All I can say is, playwright Peter Gordon must be a keen golfer because, in my younger days, I spent ten years on the road as a disc jockey and must have played at nearly every golf club in the area, and he certainly has the dynamics of golf clubs and their members well worked out.
It is Captain’s Day and the captain is indisposed so Simon takes over the big event.
Every club has a Simon. He is often the club secretary.
Self-important, boring, pedantic to the point of autism and Geoff Finn admirably had his character down to a T (or, in this case possibly, a tee).
Janet Hindle played his long-suffering wife, Laura, driven into the arms of other men as she searched for a bit of excitement.
Her choices weren’t always the best as Barry – with a Scottish accent that Ellen, beside me, pinpointed as ‘refined Glasgow’ – was hardly Russell Crowe.
But Barry (Paul Hanson) had eyes for Fran, the Ladies Captain, who was supposed to have once been a man although Janet Dawson in the role looked anything but.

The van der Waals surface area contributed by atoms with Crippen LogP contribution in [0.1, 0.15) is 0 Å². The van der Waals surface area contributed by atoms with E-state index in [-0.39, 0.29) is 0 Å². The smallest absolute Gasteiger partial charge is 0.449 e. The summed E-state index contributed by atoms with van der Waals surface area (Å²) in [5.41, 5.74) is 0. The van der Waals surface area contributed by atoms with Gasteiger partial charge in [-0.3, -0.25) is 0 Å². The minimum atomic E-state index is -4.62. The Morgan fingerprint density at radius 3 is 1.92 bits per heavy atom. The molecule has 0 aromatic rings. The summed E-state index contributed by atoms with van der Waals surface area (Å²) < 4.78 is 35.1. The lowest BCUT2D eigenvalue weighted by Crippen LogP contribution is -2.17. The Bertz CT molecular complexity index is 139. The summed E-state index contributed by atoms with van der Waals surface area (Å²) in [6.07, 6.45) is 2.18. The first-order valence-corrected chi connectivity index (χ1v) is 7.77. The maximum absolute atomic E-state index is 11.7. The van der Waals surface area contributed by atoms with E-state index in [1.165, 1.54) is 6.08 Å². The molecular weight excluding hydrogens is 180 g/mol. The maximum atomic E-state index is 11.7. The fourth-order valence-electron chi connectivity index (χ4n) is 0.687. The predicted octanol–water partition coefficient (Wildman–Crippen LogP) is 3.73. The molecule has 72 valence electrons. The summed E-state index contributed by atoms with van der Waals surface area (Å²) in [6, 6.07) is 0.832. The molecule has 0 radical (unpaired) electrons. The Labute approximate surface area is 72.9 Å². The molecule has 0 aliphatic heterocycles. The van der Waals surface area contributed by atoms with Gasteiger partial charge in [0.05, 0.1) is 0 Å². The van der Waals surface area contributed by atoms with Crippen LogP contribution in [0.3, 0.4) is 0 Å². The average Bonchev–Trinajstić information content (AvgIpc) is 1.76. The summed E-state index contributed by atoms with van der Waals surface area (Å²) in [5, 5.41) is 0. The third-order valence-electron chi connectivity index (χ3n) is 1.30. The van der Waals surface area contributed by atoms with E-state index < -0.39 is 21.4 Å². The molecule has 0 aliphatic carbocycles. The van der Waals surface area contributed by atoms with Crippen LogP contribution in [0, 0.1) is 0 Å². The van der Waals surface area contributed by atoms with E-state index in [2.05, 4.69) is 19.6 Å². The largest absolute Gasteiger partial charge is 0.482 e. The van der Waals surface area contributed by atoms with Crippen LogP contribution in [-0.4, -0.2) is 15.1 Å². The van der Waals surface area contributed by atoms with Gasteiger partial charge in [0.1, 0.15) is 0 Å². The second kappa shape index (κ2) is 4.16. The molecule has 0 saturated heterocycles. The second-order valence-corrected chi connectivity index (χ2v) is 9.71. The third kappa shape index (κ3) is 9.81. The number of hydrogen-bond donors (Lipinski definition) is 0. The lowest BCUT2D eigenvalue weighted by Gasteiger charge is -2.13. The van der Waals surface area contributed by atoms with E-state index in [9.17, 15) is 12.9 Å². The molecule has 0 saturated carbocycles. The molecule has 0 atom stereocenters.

In fact, it was a malicious rumour put out as a joke by the vice-captain and villain of the club, Nick, who set about infuriating Simon at every turn. (Nick Atkinson, who played Nick, is the spitting image of 60’s pop legend, PJ Proby, and should be making his fortune as a PJ tribute act. If, of course, he can sing)
Nick was helped by his girlfriend, Tiffany (a scintillating performance by Claire Fee) and between them they managed to bring chaos to the whole event, not helped by Laura turning to the bottle and sabotaging one of the holes.
Tiffany single-handedly wrecked Nick’s prized motor bike, Simon’s car, a 100-year-old bush (she couldn’t drive the tractor after all) then gave all the guests food poisoning from the picnic table she set up on the prized practice green, so putting an end to the Captain’s Dinner.
So much happening, the audience barely had time to stop laughing. Another triumph for The Broughton Players and their talented cast, well marshalled by director Michael Hurley.